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Old 12-06-2008, 04:01 PM   #47
Human being with feelings
Join Date: Aug 2006
Posts: 2,012

The best way to make sure that you are always making forward progress while recording is to set specific and achievable goals for each session. In other words, if you have three hours to record tomorrow, decide in advance what the "deliverable" will be, as though you were answering to a boss.

For example, you're going to get the main rhythm guitar track for this song recorded all the way through in three hours, come hell or high water, even if it's only half as good as you hoped. This means no shopping for plugins, no second-guessing whether you need different pickups, no deciding that the bridge needs to be re-written, no surfing the web for guitar recording tips, no testing to see how it sounds with a new bassline, no trying out alternate tunings, etc.

If you need time to do any of the above before you can be sure you're ready to cut the rhythm guitar, well, then, THAT is your project for tomorrow. Instead of trying to record the guitar part, you've got three hours to decide on the best bridge arrangement, or to try out different plugins, or to test alternate tunings, or to research and test different setup recipes, or audition plugins, or whatever.

The whole point is that no matter how many things need to be done or tested or thought through or tried out, come the end of tomorrow's session, you will have absolutely and decisively crossed one or more of those steps off your list.

No sane person would ever deliberately decide that "I'm going to spend the next three months second-guessing the amp tone and the particular voicing of the palm-muted riffs on the second turnaround," but this is exactly the danger if you don't decide in advance how much time you're going to spend on these things. Boredom, ear-burnout, and self-doubt are your enemies.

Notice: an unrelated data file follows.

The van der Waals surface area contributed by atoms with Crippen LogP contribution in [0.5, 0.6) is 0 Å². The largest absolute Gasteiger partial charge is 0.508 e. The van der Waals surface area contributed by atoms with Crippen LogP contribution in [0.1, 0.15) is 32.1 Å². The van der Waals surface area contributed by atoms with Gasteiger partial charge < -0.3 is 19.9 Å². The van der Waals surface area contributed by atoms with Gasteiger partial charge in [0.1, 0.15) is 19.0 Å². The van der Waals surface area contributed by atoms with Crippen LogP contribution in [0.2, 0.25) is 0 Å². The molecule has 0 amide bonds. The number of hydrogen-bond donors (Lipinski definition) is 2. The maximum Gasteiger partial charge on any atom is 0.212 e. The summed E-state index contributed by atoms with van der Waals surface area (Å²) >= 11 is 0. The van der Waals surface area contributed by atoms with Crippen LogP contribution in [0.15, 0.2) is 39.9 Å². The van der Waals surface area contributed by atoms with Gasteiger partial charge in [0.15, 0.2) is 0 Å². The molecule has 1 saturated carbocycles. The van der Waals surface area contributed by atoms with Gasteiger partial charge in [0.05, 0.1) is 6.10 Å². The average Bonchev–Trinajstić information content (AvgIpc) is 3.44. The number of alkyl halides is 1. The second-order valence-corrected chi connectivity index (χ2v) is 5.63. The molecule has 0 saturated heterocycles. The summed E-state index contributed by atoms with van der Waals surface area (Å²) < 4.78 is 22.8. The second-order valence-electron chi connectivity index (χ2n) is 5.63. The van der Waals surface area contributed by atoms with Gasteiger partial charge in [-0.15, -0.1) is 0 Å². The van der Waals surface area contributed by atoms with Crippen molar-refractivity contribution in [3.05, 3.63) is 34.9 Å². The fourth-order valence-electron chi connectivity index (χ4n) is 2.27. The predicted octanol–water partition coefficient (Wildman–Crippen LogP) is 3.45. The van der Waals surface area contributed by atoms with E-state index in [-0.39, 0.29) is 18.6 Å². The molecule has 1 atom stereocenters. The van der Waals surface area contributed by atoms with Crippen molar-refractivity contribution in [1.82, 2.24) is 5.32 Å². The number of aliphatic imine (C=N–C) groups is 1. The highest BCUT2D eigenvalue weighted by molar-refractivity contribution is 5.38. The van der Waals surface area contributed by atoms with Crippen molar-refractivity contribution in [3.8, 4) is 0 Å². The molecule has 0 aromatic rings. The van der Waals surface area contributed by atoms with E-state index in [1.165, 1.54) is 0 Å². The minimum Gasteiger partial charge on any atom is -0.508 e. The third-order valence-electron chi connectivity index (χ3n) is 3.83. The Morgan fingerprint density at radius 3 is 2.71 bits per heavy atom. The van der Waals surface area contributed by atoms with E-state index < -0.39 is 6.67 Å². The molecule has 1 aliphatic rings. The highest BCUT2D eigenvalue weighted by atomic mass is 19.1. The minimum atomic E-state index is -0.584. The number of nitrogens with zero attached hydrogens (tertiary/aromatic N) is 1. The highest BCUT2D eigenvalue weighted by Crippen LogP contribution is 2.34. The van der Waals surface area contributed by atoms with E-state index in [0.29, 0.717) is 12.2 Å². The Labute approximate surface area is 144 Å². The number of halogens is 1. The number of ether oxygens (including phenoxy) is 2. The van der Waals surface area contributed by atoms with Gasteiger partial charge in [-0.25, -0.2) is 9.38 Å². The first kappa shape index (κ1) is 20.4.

In a commercial studio, you'd have the reassuring hand of an experienced engineer and/or producer to tell you when it sounds great, or when it's time to stop and re-examine that 7sus4 chord and so on. You don't have that. So you have to trust your prior decisions, and just as important, you have to trust your future decisions and your overall talent.

It's one thing to say "we'll fix it in the mix." That's bad. But it's another to say, "I know that this is a good song, and that I can play it, and that I've been happy with this sound before, and I know that everything is going to sound bigger and better and more polished and professional once I've laid down all the tracks and have processed and mixed the whole thing."

It's very easy to get trapped in self-doubting tunnel-vision. It's important to get it done right, but it's also important to get it done. You may not achieve every goal you set for yourself in the time alloted, but at least you'll reach a point where the clock runs out and you can set yourself a better goal for next time, armed with specific knowledge of what you need to work on.

Setting specific goals in advance hedges against dangers on both sides of this see-saw. You have the opportunity to set aside enough time to do it right, while simultaneously preventing yourself from getting lost in an open-ended vortex of trying to reinvent the wheel.
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